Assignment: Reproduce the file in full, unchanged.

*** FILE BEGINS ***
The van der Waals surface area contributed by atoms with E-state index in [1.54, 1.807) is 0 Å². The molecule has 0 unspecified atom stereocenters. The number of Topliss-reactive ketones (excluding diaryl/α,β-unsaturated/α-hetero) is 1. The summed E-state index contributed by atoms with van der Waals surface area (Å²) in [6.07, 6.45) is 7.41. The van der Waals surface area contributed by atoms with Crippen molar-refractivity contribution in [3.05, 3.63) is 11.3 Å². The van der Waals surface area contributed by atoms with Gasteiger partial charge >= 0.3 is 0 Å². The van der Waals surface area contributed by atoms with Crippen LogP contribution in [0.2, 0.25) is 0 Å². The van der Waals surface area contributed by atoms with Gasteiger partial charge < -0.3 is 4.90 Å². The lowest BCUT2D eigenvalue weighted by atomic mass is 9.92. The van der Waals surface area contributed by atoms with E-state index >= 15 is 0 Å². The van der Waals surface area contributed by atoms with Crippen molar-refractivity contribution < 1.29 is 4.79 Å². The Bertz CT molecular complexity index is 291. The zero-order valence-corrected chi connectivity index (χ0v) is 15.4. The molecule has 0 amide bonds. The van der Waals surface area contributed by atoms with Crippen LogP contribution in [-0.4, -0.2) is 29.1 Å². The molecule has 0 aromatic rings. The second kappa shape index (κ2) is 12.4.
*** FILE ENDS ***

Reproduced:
The van der Waals surface area contributed by atoms with E-state index in [1.54, 1.807) is 0 Å². The molecule has 0 unspecified atom stereocenters. The number of Topliss-reactive ketones (excluding diaryl/α,β-unsaturated/α-hetero) is 1. The summed E-state index contributed by atoms with van der Waals surface area (Å²) in [6.07, 6.45) is 7.41. The van der Waals surface area contributed by atoms with Crippen molar-refractivity contribution in [3.05, 3.63) is 11.3 Å². The van der Waals surface area contributed by atoms with Gasteiger partial charge >= 0.3 is 0 Å². The van der Waals surface area contributed by atoms with Crippen LogP contribution in [0.2, 0.25) is 0 Å². The van der Waals surface area contributed by atoms with Gasteiger partial charge < -0.3 is 4.90 Å². The lowest BCUT2D eigenvalue weighted by atomic mass is 9.92. The van der Waals surface area contributed by atoms with E-state index >= 15 is 0 Å². The van der Waals surface area contributed by atoms with Crippen molar-refractivity contribution < 1.29 is 4.79 Å². The Bertz CT molecular complexity index is 291. The zero-order valence-corrected chi connectivity index (χ0v) is 15.4. The molecule has 0 amide bonds. The van der Waals surface area contributed by atoms with Crippen LogP contribution in [-0.4, -0.2) is 29.1 Å². The molecule has 0 aromatic rings. The second kappa shape index (κ2) is 12.4.